Amending the Constitution of the U.S. | Free Essay Example

Amending the Constitution of the U.S.

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Topic: Law
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The Constitution of the U.S. is its supreme law, as it controls the whole country through its government. Thus, the power of the country is “divided into three branches: the legislative, executive, and judicial” so that it is balanced (Kozak, p. 206). It was adopted in 1787 and has been improved 27 times already. The creation of the U.S. Constitution allowed the government to forget about the Articles of Confederation that were primarily used as the framework for the organization of the country’s power.

As the Confederation does not exist already, the U.S. Constitution occurred to be based on principles of Federation. Today it is a highly valued document, which strengthens law and political world. Needless to say that the Constitution was made to provide a set of rules that are to be followed while governing and to unify the nation in this way. It is focused on people and tells what should be done for them and what cannot be done against them.

The Constitution is amended to include some improvements and corrections regarding the current needs of people. In this way, the Bill of Rights was adopted because the government thought that the people’s rights were not well protected. That is why the Constitution is to include the description of the methods that can be used to improve it. Today the amendment is extremely difficult to adopt due to the complexity of the procedure. It can be managed in two ways, and each of them presupposes that the majority of the representatives of power come to the agreement. The absence of approval at least in one of the houses of 13 states prohibits the adoption.

The Article V of the Constitution claims: “The Congress, whenever two thirds of both Houses shall deem it necessary, shall propose Amendments to this Constitution, or, on the Application of the Legislatures of two thirds of the several States, shall call a Convention for proposing Amendments, which, in either Case, shall be valid to all Intents and Purposes, as part of this Constitution, when ratified by the Legislatures of three fourths of the several States, or by Conventions in three fourths thereof, as the one or the other Mode of Ratification may be proposed by the Congress; Provided that no Amendment which may be made prior to the Year One thousand eight hundred and eight shall in any Manner affect the first and fourth Clauses in the Ninth Section of the first Article; and that no State, without its Consent, shall be deprived of its equal Suffrage in the Senate” (Brennan, p. 5).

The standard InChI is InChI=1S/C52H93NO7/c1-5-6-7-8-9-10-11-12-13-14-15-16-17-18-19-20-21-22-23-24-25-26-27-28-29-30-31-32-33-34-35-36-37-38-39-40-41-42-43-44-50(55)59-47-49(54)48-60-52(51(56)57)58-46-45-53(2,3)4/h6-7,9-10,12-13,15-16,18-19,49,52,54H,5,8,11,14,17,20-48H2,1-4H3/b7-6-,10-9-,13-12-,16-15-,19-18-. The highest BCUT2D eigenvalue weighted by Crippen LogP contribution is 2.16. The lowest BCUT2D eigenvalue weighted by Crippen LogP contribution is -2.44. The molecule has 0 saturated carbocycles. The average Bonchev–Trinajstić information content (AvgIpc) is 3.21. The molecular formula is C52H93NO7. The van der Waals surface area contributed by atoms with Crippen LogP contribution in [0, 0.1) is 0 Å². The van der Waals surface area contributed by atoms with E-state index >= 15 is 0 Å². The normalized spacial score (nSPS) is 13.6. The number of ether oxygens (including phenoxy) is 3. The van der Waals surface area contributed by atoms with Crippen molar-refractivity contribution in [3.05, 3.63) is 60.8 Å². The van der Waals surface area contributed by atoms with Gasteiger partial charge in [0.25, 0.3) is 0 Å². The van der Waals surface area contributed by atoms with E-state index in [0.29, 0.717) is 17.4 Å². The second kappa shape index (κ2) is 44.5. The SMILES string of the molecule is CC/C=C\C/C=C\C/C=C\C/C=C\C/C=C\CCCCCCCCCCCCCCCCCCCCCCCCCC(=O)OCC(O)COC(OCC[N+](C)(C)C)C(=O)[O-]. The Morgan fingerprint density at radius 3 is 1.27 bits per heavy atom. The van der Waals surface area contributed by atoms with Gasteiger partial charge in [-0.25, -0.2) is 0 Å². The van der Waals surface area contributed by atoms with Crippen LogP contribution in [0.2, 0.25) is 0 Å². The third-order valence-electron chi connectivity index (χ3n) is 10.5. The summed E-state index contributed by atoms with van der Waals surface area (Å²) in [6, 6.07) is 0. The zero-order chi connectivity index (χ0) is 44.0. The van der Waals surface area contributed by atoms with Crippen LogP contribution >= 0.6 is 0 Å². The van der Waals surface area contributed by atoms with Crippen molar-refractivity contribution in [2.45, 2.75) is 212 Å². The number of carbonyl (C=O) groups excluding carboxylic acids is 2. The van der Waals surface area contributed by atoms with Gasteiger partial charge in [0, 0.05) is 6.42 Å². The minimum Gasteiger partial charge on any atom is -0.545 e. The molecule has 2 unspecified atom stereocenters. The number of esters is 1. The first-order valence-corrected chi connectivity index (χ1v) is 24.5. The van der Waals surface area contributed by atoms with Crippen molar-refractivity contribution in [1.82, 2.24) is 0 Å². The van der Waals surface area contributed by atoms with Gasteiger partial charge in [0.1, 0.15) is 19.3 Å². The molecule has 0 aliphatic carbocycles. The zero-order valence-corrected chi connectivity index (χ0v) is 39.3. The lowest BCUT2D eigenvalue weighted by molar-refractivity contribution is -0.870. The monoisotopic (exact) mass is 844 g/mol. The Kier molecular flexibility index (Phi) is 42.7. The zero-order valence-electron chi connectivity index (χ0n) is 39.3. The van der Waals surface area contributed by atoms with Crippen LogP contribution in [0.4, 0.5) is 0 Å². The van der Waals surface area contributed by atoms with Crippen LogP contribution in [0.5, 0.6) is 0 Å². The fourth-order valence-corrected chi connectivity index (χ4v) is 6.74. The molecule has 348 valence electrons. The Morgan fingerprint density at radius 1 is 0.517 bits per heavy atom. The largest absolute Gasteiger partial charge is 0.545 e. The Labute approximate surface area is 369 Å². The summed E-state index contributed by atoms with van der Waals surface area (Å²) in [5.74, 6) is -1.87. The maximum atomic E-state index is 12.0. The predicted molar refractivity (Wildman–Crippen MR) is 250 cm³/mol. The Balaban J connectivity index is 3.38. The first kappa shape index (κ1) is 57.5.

As we can observe, this approach is rather strict, and hundreds of amendments were abolished since 1787. The things are not that complicated regarding the state constitution, which allowed some to be changed more than 500 times. However, the national constitution is a more significant and influential set of rules that is why I believe the procedure of its amendment should be strict and remain difficult. Of course, the U.S. Constitution can become obsolete due to the unchanged doctrines but otherwise it will not meet the needs of the population with the course of time.